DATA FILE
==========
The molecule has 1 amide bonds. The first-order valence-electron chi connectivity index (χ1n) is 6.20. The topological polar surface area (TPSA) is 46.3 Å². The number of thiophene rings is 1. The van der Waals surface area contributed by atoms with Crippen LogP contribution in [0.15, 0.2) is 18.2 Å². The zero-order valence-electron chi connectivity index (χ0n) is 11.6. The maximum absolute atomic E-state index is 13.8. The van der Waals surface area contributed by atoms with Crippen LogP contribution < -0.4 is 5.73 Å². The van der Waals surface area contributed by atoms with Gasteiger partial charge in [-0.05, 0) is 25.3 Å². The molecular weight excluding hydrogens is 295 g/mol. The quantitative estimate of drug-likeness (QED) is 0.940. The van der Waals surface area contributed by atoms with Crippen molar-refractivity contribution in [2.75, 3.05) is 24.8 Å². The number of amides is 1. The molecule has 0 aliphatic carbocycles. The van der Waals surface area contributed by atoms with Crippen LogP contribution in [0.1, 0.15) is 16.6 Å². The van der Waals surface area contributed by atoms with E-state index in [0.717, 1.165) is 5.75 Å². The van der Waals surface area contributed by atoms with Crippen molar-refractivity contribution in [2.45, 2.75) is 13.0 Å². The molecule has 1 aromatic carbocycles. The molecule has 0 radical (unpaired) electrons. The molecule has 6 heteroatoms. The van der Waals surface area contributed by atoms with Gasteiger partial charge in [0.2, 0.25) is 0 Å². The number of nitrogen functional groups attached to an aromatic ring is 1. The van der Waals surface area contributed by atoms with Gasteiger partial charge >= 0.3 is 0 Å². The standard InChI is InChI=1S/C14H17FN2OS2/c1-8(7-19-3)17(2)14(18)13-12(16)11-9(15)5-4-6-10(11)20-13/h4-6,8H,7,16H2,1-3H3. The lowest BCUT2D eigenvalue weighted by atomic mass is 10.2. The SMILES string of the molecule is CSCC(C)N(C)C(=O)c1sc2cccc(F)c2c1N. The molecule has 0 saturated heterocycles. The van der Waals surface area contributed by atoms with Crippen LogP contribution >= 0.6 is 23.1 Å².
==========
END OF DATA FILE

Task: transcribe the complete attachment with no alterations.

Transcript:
The molecule has 1 amide bonds. The first-order valence-electron chi connectivity index (χ1n) is 6.20. The topological polar surface area (TPSA) is 46.3 Å². The number of thiophene rings is 1. The van der Waals surface area contributed by atoms with Crippen LogP contribution in [0.15, 0.2) is 18.2 Å². The zero-order valence-electron chi connectivity index (χ0n) is 11.6. The maximum absolute atomic E-state index is 13.8. The van der Waals surface area contributed by atoms with Crippen LogP contribution < -0.4 is 5.73 Å². The van der Waals surface area contributed by atoms with Gasteiger partial charge in [-0.05, 0) is 25.3 Å². The molecular weight excluding hydrogens is 295 g/mol. The quantitative estimate of drug-likeness (QED) is 0.940. The van der Waals surface area contributed by atoms with Crippen molar-refractivity contribution in [2.75, 3.05) is 24.8 Å². The number of amides is 1. The molecule has 0 aliphatic carbocycles. The van der Waals surface area contributed by atoms with Crippen LogP contribution in [0.1, 0.15) is 16.6 Å². The van der Waals surface area contributed by atoms with E-state index in [0.717, 1.165) is 5.75 Å². The van der Waals surface area contributed by atoms with Crippen molar-refractivity contribution in [2.45, 2.75) is 13.0 Å². The molecule has 1 aromatic carbocycles. The molecule has 0 radical (unpaired) electrons. The molecule has 6 heteroatoms. The van der Waals surface area contributed by atoms with Gasteiger partial charge in [0.2, 0.25) is 0 Å². The number of nitrogen functional groups attached to an aromatic ring is 1. The van der Waals surface area contributed by atoms with Gasteiger partial charge >= 0.3 is 0 Å². The standard InChI is InChI=1S/C14H17FN2OS2/c1-8(7-19-3)17(2)14(18)13-12(16)11-9(15)5-4-6-10(11)20-13/h4-6,8H,7,16H2,1-3H3. The lowest BCUT2D eigenvalue weighted by atomic mass is 10.2. The SMILES string of the molecule is CSCC(C)N(C)C(=O)c1sc2cccc(F)c2c1N. The molecule has 0 saturated heterocycles. The van der Waals surface area contributed by atoms with Crippen LogP contribution >= 0.6 is 23.1 Å².